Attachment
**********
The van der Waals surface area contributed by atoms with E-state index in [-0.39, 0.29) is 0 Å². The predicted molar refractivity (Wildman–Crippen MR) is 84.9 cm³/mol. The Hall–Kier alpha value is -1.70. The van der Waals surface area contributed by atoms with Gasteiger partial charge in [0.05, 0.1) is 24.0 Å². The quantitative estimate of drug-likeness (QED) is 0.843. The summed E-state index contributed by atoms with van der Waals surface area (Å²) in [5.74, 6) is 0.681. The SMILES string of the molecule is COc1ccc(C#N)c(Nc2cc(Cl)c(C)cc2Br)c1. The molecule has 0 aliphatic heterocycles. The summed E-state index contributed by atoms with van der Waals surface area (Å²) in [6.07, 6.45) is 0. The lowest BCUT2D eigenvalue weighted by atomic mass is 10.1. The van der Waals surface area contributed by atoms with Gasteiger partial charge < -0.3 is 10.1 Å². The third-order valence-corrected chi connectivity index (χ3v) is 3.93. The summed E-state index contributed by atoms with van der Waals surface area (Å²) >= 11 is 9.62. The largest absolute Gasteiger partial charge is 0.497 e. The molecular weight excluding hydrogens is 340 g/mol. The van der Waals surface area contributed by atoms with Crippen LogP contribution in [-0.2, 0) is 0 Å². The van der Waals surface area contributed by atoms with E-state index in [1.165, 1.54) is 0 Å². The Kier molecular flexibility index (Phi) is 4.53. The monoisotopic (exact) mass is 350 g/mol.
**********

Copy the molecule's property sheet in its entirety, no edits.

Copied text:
The van der Waals surface area contributed by atoms with E-state index in [-0.39, 0.29) is 0 Å². The predicted molar refractivity (Wildman–Crippen MR) is 84.9 cm³/mol. The Hall–Kier alpha value is -1.70. The van der Waals surface area contributed by atoms with Gasteiger partial charge in [0.05, 0.1) is 24.0 Å². The quantitative estimate of drug-likeness (QED) is 0.843. The summed E-state index contributed by atoms with van der Waals surface area (Å²) in [5.74, 6) is 0.681. The SMILES string of the molecule is COc1ccc(C#N)c(Nc2cc(Cl)c(C)cc2Br)c1. The molecule has 0 aliphatic heterocycles. The summed E-state index contributed by atoms with van der Waals surface area (Å²) in [6.07, 6.45) is 0. The lowest BCUT2D eigenvalue weighted by atomic mass is 10.1. The van der Waals surface area contributed by atoms with Gasteiger partial charge < -0.3 is 10.1 Å². The third-order valence-corrected chi connectivity index (χ3v) is 3.93. The summed E-state index contributed by atoms with van der Waals surface area (Å²) >= 11 is 9.62. The largest absolute Gasteiger partial charge is 0.497 e. The molecular weight excluding hydrogens is 340 g/mol. The van der Waals surface area contributed by atoms with Crippen LogP contribution in [-0.2, 0) is 0 Å². The van der Waals surface area contributed by atoms with E-state index in [1.165, 1.54) is 0 Å². The Kier molecular flexibility index (Phi) is 4.53. The monoisotopic (exact) mass is 350 g/mol.